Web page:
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The Social Origins of Language

By Daniel Dor

Presents a new theoretical framework for the origins of human language and sets key issues in language evolution in their wider context within biological and cultural evolution


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Preposition Placement in English: A Usage-Based Approach

By Thomas Hoffmann

This is the first study that empirically investigates preposition placement across all clause types. The study compares first-language (British English) and second-language (Kenyan English) data and will therefore appeal to readers interested in world Englishes. Over 100 authentic corpus examples are discussed in the text, which will appeal to those who want to see 'real data'


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Free Access 4 You

Free access to several Brill linguistics journals, such as Journal of Jewish Languages, Language Dynamics and Change, and Brill’s Annual of Afroasiatic Languages and Linguistics.


Academic Paper


Title: Cross-linguistic activation in bilingual sentence processing: The role of word class meaning
Author: Kristof Baten
Institution: Ghent University
Author: Fabrice Hofman
Institution: Ghent University
Author: Tom Loeys
Institution: Ghent University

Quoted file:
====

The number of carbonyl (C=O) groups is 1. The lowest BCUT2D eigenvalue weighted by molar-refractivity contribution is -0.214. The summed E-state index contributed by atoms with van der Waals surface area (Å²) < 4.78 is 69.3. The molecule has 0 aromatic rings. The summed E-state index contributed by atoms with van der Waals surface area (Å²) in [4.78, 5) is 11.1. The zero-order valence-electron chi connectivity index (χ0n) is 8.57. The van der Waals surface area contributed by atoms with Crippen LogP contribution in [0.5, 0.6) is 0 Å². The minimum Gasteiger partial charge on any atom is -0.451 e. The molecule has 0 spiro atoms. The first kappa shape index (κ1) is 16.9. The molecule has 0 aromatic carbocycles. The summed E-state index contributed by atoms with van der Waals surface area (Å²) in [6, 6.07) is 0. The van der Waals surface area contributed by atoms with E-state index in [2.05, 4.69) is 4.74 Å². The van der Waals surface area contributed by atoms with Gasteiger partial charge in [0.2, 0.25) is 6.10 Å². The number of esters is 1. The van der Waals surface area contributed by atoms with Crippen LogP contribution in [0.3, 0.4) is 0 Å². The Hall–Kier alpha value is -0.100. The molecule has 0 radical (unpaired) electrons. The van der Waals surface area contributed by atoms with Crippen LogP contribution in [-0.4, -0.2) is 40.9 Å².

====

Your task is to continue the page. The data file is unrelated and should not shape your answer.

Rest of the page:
Linguistic Field: Applied Linguistics; Language Acquisition; Psycholinguistics
Subject Language: Dutch
English
Abstract: This study investigates how categorial (word class) semantics influences cross-linguistic interactions when reading in L2. Previous homograph studies paid little attention to the possible influence of different word classes in the stimulus material on cross-linguistic activation. The present study examines the word recognition performance of Dutch–English bilinguals who performed a lexical decision task to word targets appearing in a sentence. To determine the influence of word class meaning, the critical words either showed a word class overlap (e.g. the homograph tree [noun], which means “step” in Dutch) or not (e.g. big [], which is a noun in Dutch meaning “piglet”). In the condition of word class overlap, a facilitation effect was observed, suggesting that both languages were active. When there was no word class overlap, the facilitation effect disappeared. This result suggests that categorial meaning affects the word recognition process of bilinguals.

CUP at LINGUIST

This article appears in Bilingualism: Language and Cognition Vol. 14, Issue 3, which you can read on Cambridge's site or on LINGUIST .



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